>>> Street Photography eXchange #62 <<<

Started Sep 18, 2013 | Discussions thread
OP xtoph Veteran Member • Posts: 9,871
thanks for the comments, david
3

i always appreciate hearing how people see my pictures.

david_g wrote:

Chris, think about getting down at eye level with your subjects. POV is composition, and with a fixed lens you should be looking at every possible angle to express the image (many of your photos are from this same standing above vantage point). Fill the frame with your subject …get closer.…as you know, anything in the frame that doesn't support the subject, weakens it. And finally …be confident enough to allow the image to stand on it's own, without a title.

forgive me if i respond at some length, not because i want to refute your comments but because i would like to understand better where they are coming from. i can't help but be slightly bemused by some of what you say, either because i agree with you in general, or because i am surprised to hear something that sounds like the opposite of what people often tell me about my photos. for instance, you may not be aware that i happen to be a frequent advocate of letting photos stand on their visual merits, without titles (and, too, am more often criticized for a surfeit of confidence than a deficit). i do however bow to the pragmatic expediency of filling something into the title line of the post, which otherwise makes the threads hard to navigate and more difficult to comment upon. i don't know what it was about the title that bothered you, but in case you're interested, the guy in the photo was talking about the countdown to his entry into a detox program, and how he tended to sabotage himself; the title was meant to evoke the longer phrase, 'his own worst enemy', which was what he was saying (among other things).

otoh, if pov is composition (perhaps an overstatement), consider what would happen to this composition were i to have gotten even lower (this is made from only a few inches above the closest figures head): not only would i have lost the nice clean bg framing his head, i would have forced the two seated figures' heads into the same level, losing the more interesting diagonal between them, and up to the standing figure. i also would have lost sight of the second man's hand (covered by the bench), and of the main figure's eyes (also would have foreshortened his pointing finger, losing much of the expressive effect). so getting lower would have cluttered the bg behind the figures, lost the second guy's hand, lost sight of the eye, and lost the clarity of the pointing gesture. similarly, getting closer would have expanded his head in relation to the bg, thus losing the clean patch of gravel as a way to delineate the subject. i can't see what i would have gained--what was it you had in mind?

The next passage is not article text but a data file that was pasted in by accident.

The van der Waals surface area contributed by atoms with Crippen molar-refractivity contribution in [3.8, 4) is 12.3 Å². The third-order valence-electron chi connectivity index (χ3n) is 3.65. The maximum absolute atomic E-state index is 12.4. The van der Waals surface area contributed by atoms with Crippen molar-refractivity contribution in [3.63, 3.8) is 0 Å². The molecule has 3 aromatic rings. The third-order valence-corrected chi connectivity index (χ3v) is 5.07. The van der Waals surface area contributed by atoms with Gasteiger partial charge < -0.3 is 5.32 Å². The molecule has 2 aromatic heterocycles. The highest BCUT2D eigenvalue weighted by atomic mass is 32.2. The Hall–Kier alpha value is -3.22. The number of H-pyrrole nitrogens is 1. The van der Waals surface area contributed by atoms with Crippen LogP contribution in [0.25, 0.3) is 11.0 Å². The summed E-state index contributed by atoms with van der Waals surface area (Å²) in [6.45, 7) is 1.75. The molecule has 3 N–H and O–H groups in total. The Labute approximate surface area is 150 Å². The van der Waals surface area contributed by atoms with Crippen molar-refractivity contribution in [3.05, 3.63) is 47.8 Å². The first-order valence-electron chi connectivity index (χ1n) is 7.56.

but mostly, i am curious what makes you say i should 'think about' getting down at eye level, or that many of my photos are from the same standing-above vantage. here's a couple of photos i've posted over the last couple of weeks:

i would say that they exhibit a marked variety of heights, distances, angles, perspectives--all justified internally by reference to the compositions of the respective photos, rather than habit or style. (i have commented previously that i find the frequent admonition to always shoot from a child's eye level can become trite and lose touch with an experiential context.)

for instance in this photo

i am shooting from eye level of the nearest subject. this puts me slightly above the eye level of the second subject--but they are both sitting down next to a sidewalk, and part of what i want to capture is what it feels like to be walking along by them. moreover, if i got any lower, i'd lose a view on the record they are interacting with, which is a significant part of the picture here: composition, again.

of course, i have nothing against getting very low when identifying with the subject is paramount:

but conversely, i don't hesitate to stay at my normal height when part of what i want to convey is the experience of looking, including the inequalities of position:

so i guess what i am saying is that i feel like 'exploring every angle' in relation to the composition and what i want the picture to do, is exactly what i try to do--so i agree with you.

i'm somewhat chagrined that the pictures didn't come across that way to you on their own-so much for confidence.     : )

thanks again for commenting, and hope you do again--

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